Deciding on which organised tour to book can be rather daunting. I made my research and finally decided to go with "Trip A Deal". I have no regrets. It was definitely the type that ticked all the boxes and we were really impressed with the whole experience. The tour was well organised from start to finish. What's more, we only had a small group of 4 travellers. That was really awesome, it was like having a private tour. We were given enough time to go around all the places without feeling rushed and also enough free time to explore India ourselves. All our local guides were friendly and professional, polite and helpful and most of all didn't ask for extra tips. Our driver for the duration of the trip was very kind, caring and polite as well. It is the type of tour that I would definitely recommend to anyone. 

Remember, just like visiting any other country, it is important to be culturally aware and be smart. 
 On our second day, we visited Jama Masjid, the grand mosque in Old Delhi built in 1656 by the Mughal Emperor Shah Jahan (who also commissioned the construction of Taj Mahal) is the largest in India. It was built in red sandstone and marble by more than 5,000 artisans. Visitors have to remove and leave their shoes at the entrance before entering.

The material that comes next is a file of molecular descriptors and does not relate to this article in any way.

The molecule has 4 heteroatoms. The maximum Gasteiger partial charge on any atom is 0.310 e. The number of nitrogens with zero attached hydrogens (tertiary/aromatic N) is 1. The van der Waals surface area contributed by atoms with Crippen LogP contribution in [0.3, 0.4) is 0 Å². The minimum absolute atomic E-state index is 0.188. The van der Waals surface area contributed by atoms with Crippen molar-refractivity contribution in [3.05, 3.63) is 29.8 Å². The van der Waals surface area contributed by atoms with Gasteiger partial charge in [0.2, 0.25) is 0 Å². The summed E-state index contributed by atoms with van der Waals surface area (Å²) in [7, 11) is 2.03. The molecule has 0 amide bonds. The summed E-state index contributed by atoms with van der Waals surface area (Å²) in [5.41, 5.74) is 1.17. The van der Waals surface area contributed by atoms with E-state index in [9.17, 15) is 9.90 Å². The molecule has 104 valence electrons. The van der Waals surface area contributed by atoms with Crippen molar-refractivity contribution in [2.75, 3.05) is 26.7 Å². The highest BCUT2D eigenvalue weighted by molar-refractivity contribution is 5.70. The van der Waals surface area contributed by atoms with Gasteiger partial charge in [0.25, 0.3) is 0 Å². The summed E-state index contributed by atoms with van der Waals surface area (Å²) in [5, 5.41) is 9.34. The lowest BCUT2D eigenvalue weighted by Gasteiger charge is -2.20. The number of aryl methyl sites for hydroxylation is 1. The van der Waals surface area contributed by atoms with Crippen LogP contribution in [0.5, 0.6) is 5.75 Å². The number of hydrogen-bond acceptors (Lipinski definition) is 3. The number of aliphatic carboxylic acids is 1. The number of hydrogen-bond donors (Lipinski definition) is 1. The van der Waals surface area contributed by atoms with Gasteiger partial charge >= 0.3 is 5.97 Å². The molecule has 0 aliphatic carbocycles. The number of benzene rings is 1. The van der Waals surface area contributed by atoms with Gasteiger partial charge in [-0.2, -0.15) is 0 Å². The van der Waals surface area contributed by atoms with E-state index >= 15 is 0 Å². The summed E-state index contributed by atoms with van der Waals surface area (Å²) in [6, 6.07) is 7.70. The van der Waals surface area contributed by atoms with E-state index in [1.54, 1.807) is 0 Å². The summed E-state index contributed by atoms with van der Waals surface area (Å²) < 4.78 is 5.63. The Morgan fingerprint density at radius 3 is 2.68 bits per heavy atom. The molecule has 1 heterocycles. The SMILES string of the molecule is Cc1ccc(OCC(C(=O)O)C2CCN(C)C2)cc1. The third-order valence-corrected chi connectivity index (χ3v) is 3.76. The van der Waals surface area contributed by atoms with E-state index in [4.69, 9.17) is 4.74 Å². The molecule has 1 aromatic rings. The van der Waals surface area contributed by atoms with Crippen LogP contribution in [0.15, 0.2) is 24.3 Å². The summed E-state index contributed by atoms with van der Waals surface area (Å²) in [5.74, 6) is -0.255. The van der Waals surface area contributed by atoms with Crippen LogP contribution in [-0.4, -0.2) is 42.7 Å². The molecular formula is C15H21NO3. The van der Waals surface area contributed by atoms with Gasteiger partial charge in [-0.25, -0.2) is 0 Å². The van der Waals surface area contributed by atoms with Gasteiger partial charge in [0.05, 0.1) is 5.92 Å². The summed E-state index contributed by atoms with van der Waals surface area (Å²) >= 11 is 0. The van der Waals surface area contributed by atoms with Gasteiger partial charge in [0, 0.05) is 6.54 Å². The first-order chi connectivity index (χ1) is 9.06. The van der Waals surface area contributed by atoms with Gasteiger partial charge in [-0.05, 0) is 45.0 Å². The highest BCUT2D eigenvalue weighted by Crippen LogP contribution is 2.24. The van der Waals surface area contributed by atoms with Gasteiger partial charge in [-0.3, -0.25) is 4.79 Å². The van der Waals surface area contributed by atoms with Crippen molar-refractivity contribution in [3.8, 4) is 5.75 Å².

Ambassador is still the most loved car in India.

A trip to Delhi must always include a visit to Chandi Chowk. We had an amazing time trying to zig zag our way through the meandering lanes of Old Delhi and to add a bit of excitement, we hopped on a rickshaw for a thrilling ride. Sure felt like competing in Amazing Race! 

Every Indian kid I met greeted me with a smile. 

Road side food stalls.

Our delicious Indian breakfast buffet at the hotel.

(from top left, clockwise)
Pyaz Ki Kachori,
Medu Vada- Crisp Indian Bread,
Aloo Mattar,
Mattar Parantha

Gulab Jamun is always present at every meal.

The Red Fort Complex is a World Heritage Site and Delhi's most iconic monument. It was the main residence of the emperors of the Mughal dynasty for nearly 200 years.

Lahore Gate, the main entrance to The Red Fort in Old Delhi.

Diwan-i-am, the Hall of Public Audiences.

Diwan-i-Khas, this is the most expensive building in the fort. It is made of white marble decorated with inlay of cornelian and other stones.

Naubat Khana which houses the Hathi Pol (Elephant Gate). During Mughal times, visitors would dismount from their elephants or horses on this spot as a sign of respect.

Raj Chat, where Mahatma Gandhi was cremated.

It was wedding season in India. Hence, we kept seeing all these pop-up wedding receptions in many places we've visited.